The Minnesota senator made headlines last month for questioning why the Trump administration would want to block witnesses from testifying in the Senate trial, arguing that it goes against the president's claim of innocence.

"I think what is shocking to me is, right now, despite the president claiming his innocence, claiming that he wants to present witnesses, he's the one blocking the witnesses," she told CNN.

impeachment activists ahead of house vote
A group of activists gathered outside the U.S. Capitol on December 18, 2019 to show lawmakers that the American people want the House to vote to impeach. Sarah L. Voisin/The Washington Post via Getty Images

Bernie Sanders

After the House approved two articles of impeachment against Trump, Sanders wrote on Twitter: "Today is a sad but necessary day for American democracy. The U.S. House has voted to impeach President Trump, and that is the right thing to do."

The tweet also included a video statement, in which Sanders said the country "cannot have a pathological liar in the White House."

Sanders' campaign adviser Jeff Weaver has said that the candidate has the resources and the energy to balance the campaign and his congressional duties.

"They're not going to be meeting at night [for the trial], so we can obviously fly from D.C. to states and hold events in the evening and fly back, you know, so he can be back in the morning to do his work in the Senate," Weaver told NBC News in a report published Tuesday.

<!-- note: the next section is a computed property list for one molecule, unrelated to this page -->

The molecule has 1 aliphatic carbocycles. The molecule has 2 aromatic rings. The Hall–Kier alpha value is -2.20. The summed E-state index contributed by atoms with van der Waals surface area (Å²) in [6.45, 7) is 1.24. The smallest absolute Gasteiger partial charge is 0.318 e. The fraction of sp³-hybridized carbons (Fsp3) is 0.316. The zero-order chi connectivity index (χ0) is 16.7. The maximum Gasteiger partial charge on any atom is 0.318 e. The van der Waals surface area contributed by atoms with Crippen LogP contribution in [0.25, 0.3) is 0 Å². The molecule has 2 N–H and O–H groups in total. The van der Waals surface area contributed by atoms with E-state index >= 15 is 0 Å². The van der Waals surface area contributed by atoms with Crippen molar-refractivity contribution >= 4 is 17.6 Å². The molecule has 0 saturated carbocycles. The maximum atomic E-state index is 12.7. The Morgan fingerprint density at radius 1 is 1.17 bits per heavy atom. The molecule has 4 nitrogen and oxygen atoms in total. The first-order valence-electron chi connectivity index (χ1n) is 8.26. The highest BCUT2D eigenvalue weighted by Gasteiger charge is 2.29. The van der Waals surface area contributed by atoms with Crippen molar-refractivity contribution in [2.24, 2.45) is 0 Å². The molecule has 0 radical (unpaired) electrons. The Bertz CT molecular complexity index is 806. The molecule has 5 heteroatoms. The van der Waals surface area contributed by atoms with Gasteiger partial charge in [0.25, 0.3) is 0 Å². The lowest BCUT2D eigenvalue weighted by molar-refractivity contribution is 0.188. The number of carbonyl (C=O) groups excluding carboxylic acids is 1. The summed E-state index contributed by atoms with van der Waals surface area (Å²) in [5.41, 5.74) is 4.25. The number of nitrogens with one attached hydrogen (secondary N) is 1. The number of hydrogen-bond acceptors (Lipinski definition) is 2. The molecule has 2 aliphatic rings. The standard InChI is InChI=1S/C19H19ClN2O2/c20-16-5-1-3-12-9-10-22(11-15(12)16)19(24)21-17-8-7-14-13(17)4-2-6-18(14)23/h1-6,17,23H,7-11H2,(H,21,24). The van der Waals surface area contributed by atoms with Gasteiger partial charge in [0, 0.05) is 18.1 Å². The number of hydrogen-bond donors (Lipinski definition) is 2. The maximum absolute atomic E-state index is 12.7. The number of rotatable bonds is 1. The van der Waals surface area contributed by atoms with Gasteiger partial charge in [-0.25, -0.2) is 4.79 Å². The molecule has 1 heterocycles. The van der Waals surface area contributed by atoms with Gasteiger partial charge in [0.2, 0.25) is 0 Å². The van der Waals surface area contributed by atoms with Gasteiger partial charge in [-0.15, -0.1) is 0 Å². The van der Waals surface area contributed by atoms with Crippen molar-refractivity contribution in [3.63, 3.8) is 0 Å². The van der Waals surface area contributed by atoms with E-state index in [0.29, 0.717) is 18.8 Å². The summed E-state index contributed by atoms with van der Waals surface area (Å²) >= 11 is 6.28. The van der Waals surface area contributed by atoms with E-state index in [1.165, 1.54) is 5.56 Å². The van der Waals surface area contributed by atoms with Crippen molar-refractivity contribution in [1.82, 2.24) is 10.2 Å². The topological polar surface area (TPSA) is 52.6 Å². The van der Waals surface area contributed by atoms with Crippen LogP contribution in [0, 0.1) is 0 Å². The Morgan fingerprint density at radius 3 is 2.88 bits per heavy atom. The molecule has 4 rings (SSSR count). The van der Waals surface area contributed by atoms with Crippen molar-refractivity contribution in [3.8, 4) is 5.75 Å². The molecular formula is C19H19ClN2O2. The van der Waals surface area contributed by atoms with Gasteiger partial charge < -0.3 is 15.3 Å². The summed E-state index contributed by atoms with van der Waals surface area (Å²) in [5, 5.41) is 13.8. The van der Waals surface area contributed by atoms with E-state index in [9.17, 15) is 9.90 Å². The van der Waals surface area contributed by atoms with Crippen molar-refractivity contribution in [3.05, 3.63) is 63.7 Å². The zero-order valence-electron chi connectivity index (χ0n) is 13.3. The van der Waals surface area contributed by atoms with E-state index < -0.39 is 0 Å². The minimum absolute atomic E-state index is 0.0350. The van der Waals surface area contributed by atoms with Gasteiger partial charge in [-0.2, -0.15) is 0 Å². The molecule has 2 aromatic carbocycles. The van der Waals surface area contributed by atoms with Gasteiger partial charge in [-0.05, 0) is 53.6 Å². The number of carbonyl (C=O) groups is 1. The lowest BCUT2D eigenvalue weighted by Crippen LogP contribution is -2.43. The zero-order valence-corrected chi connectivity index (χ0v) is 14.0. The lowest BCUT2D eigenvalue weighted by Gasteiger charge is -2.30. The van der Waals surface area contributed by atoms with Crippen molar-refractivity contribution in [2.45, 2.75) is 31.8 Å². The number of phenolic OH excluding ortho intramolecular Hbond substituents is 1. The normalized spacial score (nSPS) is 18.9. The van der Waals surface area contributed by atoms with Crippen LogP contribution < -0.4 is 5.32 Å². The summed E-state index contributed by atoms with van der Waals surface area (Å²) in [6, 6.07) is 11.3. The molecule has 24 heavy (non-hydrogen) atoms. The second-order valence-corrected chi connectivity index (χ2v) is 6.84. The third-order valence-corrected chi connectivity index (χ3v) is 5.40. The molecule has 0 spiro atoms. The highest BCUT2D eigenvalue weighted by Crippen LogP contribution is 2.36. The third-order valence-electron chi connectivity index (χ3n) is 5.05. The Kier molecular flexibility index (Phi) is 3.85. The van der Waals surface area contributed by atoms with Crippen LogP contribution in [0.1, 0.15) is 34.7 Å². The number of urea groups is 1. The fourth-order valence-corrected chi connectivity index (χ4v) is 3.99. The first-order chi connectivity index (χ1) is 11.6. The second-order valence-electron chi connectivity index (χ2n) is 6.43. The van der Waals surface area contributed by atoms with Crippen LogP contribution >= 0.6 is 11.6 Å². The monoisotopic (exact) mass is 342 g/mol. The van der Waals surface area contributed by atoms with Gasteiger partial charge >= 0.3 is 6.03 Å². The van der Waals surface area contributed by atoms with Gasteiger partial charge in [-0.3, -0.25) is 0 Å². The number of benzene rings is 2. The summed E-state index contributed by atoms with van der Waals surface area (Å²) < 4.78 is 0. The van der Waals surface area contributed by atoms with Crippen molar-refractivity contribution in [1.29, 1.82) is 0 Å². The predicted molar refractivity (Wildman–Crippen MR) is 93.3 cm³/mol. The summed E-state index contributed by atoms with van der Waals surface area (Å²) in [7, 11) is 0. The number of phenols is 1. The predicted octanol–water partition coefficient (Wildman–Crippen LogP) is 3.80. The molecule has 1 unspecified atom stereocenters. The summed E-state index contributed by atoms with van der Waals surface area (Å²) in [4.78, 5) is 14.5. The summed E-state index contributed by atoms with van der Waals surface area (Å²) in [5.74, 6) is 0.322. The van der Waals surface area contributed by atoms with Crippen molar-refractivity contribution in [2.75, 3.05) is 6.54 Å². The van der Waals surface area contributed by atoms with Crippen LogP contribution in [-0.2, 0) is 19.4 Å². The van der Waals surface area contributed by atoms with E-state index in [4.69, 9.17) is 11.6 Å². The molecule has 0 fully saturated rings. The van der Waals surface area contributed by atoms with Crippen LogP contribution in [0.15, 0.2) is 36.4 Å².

Elizabeth Warren

Warren has said she supported the president's impeachment ever since former special counsel Robert Mueller's report on the Russia investigation came out in April 2019. After Trump was impeached by the House in December, she said the chamber took an "important step to hold him accountable."

The Massachusetts senator has also made headlines over the past few days for questioning the timing of Trump's Iran strike that killed a top Iranian general. The Trump administration has faced many questions that the strike was maybe an effort to distract from the president's impeachment crisis.

"Next week, the president of the United States could be facing an impeachment trial in the Senate. We know he's deeply upset about that. And I think people are reasonably asking, 'Why this moment?'" Warren said Sunday on CNN's State of the Union.

"Why does he pick now to take this highly inflammatory, highly dangerous action that moves us closer to war?" she added.